The minimally invasive and fully reversible device can remain in place until the completion of the body’s natural healing and tissue repair processes. During an endoscopic procedure, it can be easily removed avoiding a second surgical intervention.

SafeHeal noted that appropriate protection against direct contact with faeces at the time of implant was accomplished in all cases.

The placement, as well as retrieval procedures, have also proven to be safe and effective.

SafeHeal CEO Karl Blohm said: “The study shows that our Colovac bypass device can successfully reduce the number of diverting ostomies for patients undergoing colorectal surgery.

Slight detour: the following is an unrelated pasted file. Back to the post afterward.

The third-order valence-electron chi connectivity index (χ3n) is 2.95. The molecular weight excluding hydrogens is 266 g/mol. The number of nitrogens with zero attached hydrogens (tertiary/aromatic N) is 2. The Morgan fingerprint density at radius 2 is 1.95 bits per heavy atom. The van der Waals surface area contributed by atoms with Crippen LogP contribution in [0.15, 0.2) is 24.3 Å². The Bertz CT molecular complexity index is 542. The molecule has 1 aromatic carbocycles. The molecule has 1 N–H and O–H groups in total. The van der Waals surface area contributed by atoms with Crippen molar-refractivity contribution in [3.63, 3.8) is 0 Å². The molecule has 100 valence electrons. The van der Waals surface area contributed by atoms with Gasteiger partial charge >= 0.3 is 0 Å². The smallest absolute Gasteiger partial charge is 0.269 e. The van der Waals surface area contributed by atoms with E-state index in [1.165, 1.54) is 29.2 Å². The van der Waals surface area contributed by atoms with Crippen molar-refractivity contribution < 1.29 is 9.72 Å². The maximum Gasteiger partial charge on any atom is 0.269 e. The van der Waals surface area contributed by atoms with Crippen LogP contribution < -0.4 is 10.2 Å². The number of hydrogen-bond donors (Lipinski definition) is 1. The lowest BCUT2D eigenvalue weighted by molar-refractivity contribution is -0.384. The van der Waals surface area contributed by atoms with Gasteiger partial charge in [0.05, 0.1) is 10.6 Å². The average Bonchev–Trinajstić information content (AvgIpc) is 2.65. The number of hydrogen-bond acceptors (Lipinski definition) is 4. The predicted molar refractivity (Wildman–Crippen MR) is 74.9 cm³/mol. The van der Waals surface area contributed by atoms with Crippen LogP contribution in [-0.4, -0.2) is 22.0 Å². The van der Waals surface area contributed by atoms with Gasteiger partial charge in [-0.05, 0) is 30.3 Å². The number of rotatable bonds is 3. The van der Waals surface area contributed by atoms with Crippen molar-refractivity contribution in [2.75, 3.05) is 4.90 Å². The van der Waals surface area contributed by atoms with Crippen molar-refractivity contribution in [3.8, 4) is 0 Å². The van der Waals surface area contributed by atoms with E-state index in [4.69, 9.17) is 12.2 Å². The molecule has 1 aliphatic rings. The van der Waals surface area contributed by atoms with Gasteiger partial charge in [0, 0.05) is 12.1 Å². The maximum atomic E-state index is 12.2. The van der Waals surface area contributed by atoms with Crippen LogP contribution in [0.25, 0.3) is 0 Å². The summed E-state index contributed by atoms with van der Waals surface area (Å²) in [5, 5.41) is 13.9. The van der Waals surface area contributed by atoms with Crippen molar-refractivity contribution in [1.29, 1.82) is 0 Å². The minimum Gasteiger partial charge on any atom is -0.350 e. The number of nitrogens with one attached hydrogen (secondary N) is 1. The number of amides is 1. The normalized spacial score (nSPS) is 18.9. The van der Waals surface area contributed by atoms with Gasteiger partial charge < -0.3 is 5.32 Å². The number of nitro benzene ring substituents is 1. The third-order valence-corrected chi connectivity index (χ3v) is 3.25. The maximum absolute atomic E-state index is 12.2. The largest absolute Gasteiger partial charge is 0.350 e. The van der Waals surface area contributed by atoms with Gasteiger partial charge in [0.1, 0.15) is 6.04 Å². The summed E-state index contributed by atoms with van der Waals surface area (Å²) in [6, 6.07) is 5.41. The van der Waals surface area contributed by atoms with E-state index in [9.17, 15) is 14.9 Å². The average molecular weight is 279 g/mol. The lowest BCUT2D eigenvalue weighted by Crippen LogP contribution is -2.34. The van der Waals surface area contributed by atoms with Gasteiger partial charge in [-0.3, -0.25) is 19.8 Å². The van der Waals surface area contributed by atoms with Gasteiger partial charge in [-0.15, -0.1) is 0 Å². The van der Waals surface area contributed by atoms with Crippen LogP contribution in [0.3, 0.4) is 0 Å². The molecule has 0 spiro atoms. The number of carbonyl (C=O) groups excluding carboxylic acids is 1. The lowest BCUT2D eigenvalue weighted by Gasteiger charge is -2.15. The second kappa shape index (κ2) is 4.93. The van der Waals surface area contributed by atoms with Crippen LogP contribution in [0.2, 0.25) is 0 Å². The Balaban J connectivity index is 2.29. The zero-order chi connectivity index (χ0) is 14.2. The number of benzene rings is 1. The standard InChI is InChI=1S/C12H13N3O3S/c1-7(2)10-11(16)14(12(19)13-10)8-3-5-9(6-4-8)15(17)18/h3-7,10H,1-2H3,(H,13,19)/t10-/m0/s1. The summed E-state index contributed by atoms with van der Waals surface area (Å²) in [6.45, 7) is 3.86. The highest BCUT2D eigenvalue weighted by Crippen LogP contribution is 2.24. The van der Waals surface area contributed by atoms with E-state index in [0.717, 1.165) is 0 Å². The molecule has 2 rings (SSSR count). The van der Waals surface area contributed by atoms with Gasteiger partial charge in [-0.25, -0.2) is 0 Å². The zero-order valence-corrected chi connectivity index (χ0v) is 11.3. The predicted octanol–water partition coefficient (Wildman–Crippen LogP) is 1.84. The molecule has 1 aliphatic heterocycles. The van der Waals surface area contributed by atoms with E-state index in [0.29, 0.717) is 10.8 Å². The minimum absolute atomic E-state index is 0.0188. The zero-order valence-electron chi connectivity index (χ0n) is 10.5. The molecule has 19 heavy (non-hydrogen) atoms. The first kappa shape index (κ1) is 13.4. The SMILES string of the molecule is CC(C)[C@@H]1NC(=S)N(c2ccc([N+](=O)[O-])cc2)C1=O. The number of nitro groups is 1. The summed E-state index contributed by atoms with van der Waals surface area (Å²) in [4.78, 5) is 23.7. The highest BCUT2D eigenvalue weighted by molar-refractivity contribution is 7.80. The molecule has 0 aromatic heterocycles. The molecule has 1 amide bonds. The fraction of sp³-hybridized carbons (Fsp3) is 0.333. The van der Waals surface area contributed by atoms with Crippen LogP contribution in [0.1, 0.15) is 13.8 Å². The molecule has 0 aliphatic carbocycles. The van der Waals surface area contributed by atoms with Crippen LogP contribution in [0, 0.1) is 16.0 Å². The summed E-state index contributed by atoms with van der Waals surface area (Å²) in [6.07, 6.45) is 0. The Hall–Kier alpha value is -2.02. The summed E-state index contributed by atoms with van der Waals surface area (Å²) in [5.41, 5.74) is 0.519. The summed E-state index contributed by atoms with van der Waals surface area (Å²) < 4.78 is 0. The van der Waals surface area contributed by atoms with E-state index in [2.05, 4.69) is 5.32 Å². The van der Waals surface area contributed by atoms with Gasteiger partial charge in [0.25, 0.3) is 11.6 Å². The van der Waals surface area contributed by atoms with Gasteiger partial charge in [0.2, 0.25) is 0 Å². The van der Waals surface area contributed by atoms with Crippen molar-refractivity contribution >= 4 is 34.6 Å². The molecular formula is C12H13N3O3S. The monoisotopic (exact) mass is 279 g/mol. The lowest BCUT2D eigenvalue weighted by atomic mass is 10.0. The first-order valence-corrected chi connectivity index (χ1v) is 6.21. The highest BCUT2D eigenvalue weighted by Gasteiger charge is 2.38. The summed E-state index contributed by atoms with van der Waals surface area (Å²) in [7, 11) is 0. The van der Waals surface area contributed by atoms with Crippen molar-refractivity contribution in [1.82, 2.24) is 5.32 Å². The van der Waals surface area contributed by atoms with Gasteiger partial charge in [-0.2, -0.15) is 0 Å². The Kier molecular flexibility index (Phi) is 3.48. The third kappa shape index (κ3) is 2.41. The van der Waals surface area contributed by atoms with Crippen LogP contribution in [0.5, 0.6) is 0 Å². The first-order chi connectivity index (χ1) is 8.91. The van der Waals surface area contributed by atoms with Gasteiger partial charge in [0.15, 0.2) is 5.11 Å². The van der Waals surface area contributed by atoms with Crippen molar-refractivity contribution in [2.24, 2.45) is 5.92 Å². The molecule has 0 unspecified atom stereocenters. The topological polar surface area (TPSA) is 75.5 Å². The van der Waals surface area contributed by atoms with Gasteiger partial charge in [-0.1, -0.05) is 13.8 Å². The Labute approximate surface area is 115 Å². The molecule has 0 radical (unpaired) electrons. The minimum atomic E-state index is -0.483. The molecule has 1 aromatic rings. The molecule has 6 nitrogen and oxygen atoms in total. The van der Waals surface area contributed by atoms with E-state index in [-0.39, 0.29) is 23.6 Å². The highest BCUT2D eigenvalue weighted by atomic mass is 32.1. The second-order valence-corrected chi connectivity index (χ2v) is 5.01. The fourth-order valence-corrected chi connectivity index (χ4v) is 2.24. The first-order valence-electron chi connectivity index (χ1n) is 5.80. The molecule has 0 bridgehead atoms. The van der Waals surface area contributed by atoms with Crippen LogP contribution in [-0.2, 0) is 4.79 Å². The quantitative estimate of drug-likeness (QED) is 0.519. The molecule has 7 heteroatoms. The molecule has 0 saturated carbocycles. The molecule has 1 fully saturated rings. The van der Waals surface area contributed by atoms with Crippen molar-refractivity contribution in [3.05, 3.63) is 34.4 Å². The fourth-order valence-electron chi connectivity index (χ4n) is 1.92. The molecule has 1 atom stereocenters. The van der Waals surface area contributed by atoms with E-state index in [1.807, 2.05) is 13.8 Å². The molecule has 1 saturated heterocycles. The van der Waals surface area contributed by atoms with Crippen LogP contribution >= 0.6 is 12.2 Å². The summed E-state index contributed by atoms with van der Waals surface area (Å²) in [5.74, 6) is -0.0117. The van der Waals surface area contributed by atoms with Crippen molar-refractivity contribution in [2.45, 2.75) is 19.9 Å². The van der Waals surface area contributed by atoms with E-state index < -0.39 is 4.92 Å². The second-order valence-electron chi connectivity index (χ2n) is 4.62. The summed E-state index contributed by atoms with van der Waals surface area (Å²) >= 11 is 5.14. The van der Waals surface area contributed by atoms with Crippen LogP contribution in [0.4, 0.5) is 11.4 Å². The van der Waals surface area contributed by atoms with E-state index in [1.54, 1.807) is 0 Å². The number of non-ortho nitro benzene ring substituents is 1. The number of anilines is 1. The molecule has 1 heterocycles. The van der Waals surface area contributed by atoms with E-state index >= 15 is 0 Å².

“The trial results will allow us to design the next clinical phase as well as our strategy for regulatory approvals in the EU and the US.”

The study found that 67% of participating patients successfully avoided diverting ostomies. Furthermore, it was revealed that Colovac might improve the quality of life of surgery patients.

The study was conducted at two hospitals in France (Institute of Image-Guided Surgery in Strasbourg in collaboration with the CHRU Strasbourg and Saint Antoine Hospital, APHP in Paris) and at UZA in Belgium.

The Colovac device, an endoluminal bypass sheath, is placed in the colon following rectal resection and is intended to suppress the amount of contact that faecal matter has with the colorectal anastomotic site.